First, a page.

Obligation to use a tachograph
Diary number: R2017/347
Issue date: 9.4.2018
Issues to be decided and the facts of the case
The main issue in Supreme Court judgment KKO 2018:27 concerned whether, in the circumstances at hand, the driver of a motor vehicle had the obligation to use a tachograph.
The police had ordered the driver to pay a fine after they had deemed that, by neglecting to use a tachograph while driving, he had been guilty of the offence of violating Road Traffic Act social legislation, as provided in section 105(a) of the Road Traffic Act. The driver appealed the order to pay the fine and claimed that there had been no obligation to use a tachograph, since he had been working for an electricity company in the construction of a electrical network, and in addition working without a tachograph had been possible within a 50 kilometre radius of the location at that time of the Lohja works site of said company. After the district court had accepted the appeal, the prosecutor had filed a precedent appeal directly to the Supreme Court.
The Supreme Court found that there was no dispute over the fact that at the time the vehicle had been inspected the driver had been in the employ of said company at its electrical network construction site in Lohja. Said company, which had its headquarters in Oulu, was in the construction and civil engineering business, and it did electrical work as well as repair and construction work on electrical networks at construction sites, such as the installation of electrical wiring. At the time in question the company was working as a subcontractor for a third company that was a contractor for the company that owned the electrical network. The motor vehicle that had been operated by the defendant, a van weighing over 3,5 tonnes and that had been registered as a lorry, had been owned by a fourth company, from which the defendant’s employer had rented the van. A tachograph had been installed in the vehicle in question, but it had not been in use. At the time the vehicle was inspected it was being used as a maintenance vehicle in the construction of the electrical network. It had been used to transport petrol, tools, spare parts and other supplies needed in the maintenance of equipment and the construction of the electrical network. It had not been used for any other transport.
The obligation to use a tachograph
Section 105(a) of the Road Traffic Act provides for punishment for among others a violation of the provisions of Regulation (EC) No 561/2006 of the European Parliament and of the Council (the Regulation on driving time and rest periods), as well as of Council Regulation (EEC) No 3821/85 on recording equipment in road transport, which has since been replaced by Regulation (EU) No 165/2014 of the European Parliament and of the Council on tachographs in road transport (the Tachograph Regulation). In accordance with the new Tachograph Regulation, references to the repealed regulation are to be deemed references to the Tachograph Regulation which had replaced it.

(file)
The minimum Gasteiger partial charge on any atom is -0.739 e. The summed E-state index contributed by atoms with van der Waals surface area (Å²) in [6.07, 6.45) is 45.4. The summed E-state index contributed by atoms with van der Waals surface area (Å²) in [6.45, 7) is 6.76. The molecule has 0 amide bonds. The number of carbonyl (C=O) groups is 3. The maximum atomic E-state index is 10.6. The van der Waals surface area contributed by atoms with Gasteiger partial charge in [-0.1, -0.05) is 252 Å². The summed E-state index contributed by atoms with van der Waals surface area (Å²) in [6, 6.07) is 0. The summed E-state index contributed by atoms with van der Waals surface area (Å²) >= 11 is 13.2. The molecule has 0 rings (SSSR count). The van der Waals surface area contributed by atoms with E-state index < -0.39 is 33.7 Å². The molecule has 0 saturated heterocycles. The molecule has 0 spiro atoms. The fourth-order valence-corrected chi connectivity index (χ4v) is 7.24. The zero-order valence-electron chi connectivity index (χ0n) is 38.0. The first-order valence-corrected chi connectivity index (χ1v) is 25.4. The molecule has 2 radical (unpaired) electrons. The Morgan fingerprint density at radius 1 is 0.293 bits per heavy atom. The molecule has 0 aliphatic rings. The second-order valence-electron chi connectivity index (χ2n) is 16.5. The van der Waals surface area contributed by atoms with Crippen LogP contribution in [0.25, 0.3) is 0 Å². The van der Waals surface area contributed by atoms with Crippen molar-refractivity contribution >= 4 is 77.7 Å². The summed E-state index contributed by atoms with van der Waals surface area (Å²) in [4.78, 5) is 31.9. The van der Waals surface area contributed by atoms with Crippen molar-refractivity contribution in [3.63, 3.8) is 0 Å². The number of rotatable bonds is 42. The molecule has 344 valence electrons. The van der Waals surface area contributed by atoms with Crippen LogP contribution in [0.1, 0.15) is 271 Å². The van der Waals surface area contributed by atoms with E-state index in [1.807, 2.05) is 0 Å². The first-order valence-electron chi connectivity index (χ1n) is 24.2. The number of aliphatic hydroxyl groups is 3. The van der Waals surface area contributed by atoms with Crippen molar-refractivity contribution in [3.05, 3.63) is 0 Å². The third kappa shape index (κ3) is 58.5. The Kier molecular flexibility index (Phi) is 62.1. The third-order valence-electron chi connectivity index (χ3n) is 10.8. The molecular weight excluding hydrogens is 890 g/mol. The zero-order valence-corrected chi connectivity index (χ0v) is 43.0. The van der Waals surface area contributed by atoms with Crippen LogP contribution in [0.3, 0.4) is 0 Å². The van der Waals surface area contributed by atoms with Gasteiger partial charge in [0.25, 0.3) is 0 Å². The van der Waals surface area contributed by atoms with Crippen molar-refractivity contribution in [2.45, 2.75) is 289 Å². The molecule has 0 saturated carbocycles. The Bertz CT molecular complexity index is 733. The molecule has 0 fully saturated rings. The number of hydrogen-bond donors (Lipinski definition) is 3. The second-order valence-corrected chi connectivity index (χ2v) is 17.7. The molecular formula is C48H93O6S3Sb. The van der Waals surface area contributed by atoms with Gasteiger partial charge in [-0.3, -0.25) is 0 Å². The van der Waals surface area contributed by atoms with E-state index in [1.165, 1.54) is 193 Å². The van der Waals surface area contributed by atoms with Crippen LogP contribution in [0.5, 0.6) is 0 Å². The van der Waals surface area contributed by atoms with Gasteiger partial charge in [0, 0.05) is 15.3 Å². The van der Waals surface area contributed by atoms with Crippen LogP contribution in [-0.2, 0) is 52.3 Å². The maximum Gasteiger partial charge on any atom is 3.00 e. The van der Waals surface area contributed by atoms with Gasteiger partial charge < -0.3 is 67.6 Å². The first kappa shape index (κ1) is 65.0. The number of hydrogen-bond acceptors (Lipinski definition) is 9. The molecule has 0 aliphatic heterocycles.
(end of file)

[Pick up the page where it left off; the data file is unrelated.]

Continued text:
According to section 92(e) of the Road Traffic Act, a driver shall use a tachograph for example in vehicles in which it is mandatory on the basis of the Regulation on driving time and rest periods and the Tachograph Regulation.
According to art. 3(1) of the Tachograph Regulation, a tachograph shall be installed and used in vehicles registered in a Member State which are used for the carriage of passengers or goods by road and to which Regulation (EC) No 561/2006 on driving time and rest periods applies.
According to article 2 of the Regulation on driving time and rest periods, the Regulation applies to the carriage by road of goods or passengers within the Community, subject to the weight limits and the limits on the number of persons provided in said article. Article 3 of the Regulation, as amended by Regulation (EU) No 165/2014 of the European Parliament and of the Council, provides for derogations from the scope of its application which apply to all member states.
According to the exception provided in article (3)(a a) of the Regulation, the Regulation does not apply in road traffic if the maximum permissible mass of the vehicle or the combination of vehicles does not exceed 7,5 tonnes and it is used for carrying materials, equipment or machinery for the driver’s use in the course of his work, and which are used only within a 100 km radius from the base of the undertaking and on the condition that driving the vehicle does not constitute the driver’s main activity.
In addition to the exceptions to the scope of application of the Regulation on driving time and rest periods, member states may grant derogations to the obligation to use a tachograph to the extent allowed by the Tachograph Regulation. According to article 3(2) of the Tachograph Regulation, a derogation may be made for example for the vehicles mentioned in Article 13(1) of the Regulation on driving time and rest periods. According to Article 13(1)(h), an exception may be granted among others for traffic involving vehicles used in connection with electricity maintenance services, provided that such exceptions do not prejudice the objectives set out in Article 1.
Finnish national exceptions to the obligation to use a tachograph are provided, on the basis of section 92(f)(3) of the Road Traffic Act, in the Decree on the Operation of Motor Vehicles on Roads. According to section 7(1)(e) of this Decree, articles 5 through 9 of the Regulation on driving time and rest periods need not apply, and a tachograph need not be used, for example in a vehicle that is being used in the service of an electricity company.
Exception provision involving proximity to the base of the undertaking
The driver had argued that, on the basis of the exception provided in article 3(a a) of the Regulation on driving times and rest periods, he was relieved of the obligation to use a tachograph, since the vehicle had been operated within 50 kilometres of the base of the undertaking, which at that time had been in Lohja.